If there’s one thing in gaming that we’ve built a mystique around, it’s definitely the arcade. The glitz and glamour is part of the appeal, but there was also how this space could be a sort of escape we couldn’t find anywhere else back in their heyday. People have started professional gaming careers in arcades, as bizarre as that sounds. Oddly, there are very few games about arcades or their cultural place in the medium, with exception to strange oddities like The Coin Game, and even those are more interested in the cheesy ticket machines that became the norm in the 90s and on. Games including arcades or acting as a virtual arcade do exist, but trying to find one specifically about the magic of them has been a challenge until 2019. Enter 198X, a crowdfunded project from Swedish Hi-Bit Studios, which uses the otherworldly arcades of the 1980s for a coming of age story.
How much it succeeds at that is debatable. The game is narrated by the main character “the kid” (played by Maya Tuttle) as he goes about musing poetically about his disillusionment with the world, his troubles, and the incredible escape in the world of the arcade. The arcade games you play act as bridges between story beats and metaphors for what’s happening in the kid’s life or his emotional state, functioning as narrative and gameplay at the same time.
It’s a clever idea that gets utilized well, usually shifting between them and cutscenes with controlled transitions, like driving into a light traffic highway at night as the narration kicks back in during your smooth cruise. These are the most memorable moments, especially in the last game as you start to realize what events the game is mirroring in the kid’s reality. Helping is Tuttle’s performance, keeping things detached and moody, creating a reflective mood at the right times.
The problem is the script itself. Said script is made up almost entirely of the kid’s inner monologue, so we’re never given a break from his perspective. This is an issue because the kid is supposed to be a sort of everyman, someone you can easily relate to, and there’s certainly a lot there to work with (particularly with personal loss and escapism). However, he never really talks like person, but more like a collection of clichés. He constantly complains about high school hierarchies, something only adults complain about in hindsight. Even some of his talk about arcades is a tad ridiculous, comparing them to other worlds he constant dreams about. That’s overselling the mystique a bit.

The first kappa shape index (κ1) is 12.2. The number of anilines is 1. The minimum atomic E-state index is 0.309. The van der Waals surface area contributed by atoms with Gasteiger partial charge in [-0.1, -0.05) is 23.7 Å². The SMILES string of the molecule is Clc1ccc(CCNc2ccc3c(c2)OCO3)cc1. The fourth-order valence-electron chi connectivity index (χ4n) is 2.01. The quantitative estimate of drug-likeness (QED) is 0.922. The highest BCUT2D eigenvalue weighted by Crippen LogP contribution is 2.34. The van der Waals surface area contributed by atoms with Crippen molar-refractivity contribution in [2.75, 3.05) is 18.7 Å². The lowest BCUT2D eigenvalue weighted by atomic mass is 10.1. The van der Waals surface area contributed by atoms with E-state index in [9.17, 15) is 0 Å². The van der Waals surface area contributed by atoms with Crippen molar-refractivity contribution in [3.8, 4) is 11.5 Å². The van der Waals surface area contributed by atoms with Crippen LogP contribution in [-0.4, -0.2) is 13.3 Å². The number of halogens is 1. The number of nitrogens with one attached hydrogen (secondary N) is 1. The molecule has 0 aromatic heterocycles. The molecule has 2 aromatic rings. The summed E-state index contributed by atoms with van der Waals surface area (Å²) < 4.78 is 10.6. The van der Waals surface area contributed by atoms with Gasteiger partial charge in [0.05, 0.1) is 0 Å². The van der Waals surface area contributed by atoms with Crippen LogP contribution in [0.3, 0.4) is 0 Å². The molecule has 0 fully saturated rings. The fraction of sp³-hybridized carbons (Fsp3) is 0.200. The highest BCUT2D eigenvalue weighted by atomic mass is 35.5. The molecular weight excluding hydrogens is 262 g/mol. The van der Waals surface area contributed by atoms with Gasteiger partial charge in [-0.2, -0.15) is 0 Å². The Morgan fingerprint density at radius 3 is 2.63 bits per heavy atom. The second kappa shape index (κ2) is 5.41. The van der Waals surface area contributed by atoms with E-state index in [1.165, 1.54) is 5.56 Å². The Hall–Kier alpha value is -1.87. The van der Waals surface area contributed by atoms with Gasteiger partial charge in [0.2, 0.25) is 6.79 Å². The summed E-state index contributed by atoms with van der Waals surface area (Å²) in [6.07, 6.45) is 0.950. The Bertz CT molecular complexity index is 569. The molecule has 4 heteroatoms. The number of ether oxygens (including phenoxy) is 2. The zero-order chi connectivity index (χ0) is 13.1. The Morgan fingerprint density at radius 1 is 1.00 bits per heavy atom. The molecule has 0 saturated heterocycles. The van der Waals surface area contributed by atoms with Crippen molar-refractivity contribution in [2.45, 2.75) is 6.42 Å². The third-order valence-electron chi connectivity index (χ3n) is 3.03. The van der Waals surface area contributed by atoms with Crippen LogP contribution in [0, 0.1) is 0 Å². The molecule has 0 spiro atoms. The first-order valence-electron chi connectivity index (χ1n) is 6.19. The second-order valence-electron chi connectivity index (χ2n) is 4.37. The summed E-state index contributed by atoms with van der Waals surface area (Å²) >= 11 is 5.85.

The kid is like if you took every 80s coming of age story cliché and sculpted a character from them without a hint of irony or parody – which might be the point. The idea may have been to repeat the same trick with the use of arcades, tapping into American mythology of the 80s for emotional effect, and it only half works. Some of the words thrown out are good at creating atmosphere, but others just make you think about a bunch of 80s movies you vaguely remember or pull you out as the narration gets a bit too hamfisted.
It’s still an admirable attempt, and it succeeds more than it stumbles. The arcade games themselves fare much better, with five different ones covering different popular genres. The last two games cheat a bit, though, being an auto-runner and an RPG. Those weren’t exactly popular genres in the 80s arcade scene, though they at least manage to be fun in themselves and look the part. The first three do fit the theme better, starting right off with a beat-em-up, moving to a shoot-em-up, and breaking things up with an Outrun style driving game. They also slowly build in difficulty, with the fourth game being the hardest overall as the fifth acts as a mechanical breather to let the story take center stage.